5 important things to know about lice — and why it’s OK to send your kids to school even if they have them

Mother doing head lice cleaning on daughter at home
Head lice are most commonly spread by close person-to-person contact, according to the CDC. (Getty Images)

Head lice have been a dreaded parasite for years, with some schools temporarily shutting down over lice outbreaks. But while many schools and day care facilities have a policy that someone with lice must have no lice eggs (called nits) in their hair before returning, the American Academy of Pediatrics says that's overkill.

In newly published guidance, the AAP says it's actually fine to send kids to school with lice. In the guidance, the AAP points out that head lice are "not a health hazard nor sign of poor hygiene." However, the AAP says that sending a child with head lice into quarantine could cause "significant stigma and psychological stress.”

The AAP's guidance echoes recommendations from the Centers for Disease Control and Prevention (CDC), which says that students diagnosed with live head lice "do not need to be sent home early from school." Instead, the CDC says, "they can go home at the end of the day, be treated, and return to class after appropriate treatment has begun." Nits "may persist after treatment," the CDC says, "but successful treatment should kill crawling lice."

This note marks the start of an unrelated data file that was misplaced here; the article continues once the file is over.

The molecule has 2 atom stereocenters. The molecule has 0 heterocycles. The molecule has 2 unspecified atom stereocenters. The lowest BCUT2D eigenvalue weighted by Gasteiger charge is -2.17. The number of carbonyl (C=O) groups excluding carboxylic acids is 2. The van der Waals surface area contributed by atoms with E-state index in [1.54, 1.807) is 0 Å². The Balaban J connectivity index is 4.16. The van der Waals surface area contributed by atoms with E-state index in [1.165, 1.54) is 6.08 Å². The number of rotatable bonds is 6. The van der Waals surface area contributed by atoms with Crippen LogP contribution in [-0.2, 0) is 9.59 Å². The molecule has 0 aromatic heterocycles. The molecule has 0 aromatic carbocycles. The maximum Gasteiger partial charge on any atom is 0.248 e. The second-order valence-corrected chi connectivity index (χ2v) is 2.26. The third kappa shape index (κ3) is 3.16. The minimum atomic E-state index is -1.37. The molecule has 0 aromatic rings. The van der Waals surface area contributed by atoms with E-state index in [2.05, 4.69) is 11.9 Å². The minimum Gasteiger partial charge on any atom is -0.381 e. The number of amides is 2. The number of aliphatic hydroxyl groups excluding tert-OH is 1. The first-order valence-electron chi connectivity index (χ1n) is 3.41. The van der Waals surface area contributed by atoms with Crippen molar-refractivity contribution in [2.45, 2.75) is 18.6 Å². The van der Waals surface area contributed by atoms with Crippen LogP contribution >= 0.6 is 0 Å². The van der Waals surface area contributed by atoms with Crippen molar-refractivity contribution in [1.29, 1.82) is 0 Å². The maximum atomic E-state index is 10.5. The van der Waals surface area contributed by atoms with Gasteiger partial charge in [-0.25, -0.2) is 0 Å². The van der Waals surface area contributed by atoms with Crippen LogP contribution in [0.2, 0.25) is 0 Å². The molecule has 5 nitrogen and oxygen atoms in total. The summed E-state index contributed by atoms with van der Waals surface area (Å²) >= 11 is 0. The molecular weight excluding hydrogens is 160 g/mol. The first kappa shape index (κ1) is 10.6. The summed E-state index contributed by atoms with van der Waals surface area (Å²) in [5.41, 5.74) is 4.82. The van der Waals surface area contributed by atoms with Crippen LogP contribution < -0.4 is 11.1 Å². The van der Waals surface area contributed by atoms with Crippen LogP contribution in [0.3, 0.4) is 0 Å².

Given how much lice are usually feared, it's understandable to have questions. Here are some lice facts every parent needs to know.

Lice spread through close contact

Head lice are about 2 to 3 millimeters long, and they usually infest the head or neck and attach their eggs to the base of the hair shaft, according to the CDC. They feed on the blood of their host and will die within a day or two without a blood meal, says the CDC. Lice move around by crawling, but they can't hop or fly.

The CDC points out that head lice is spread most commonly by close person-to-person contact. "It's spread when a kid has lice in their hair and they get their head close to another kid," Dr. Danelle Fisher, pediatrician and chair of pediatrics at Providence Saint John’s Health Center in Santa Monica, Calif., tells Yahoo Life. "It's not like the lice are going to jump 50 feet across a classroom to land in another kids' hair."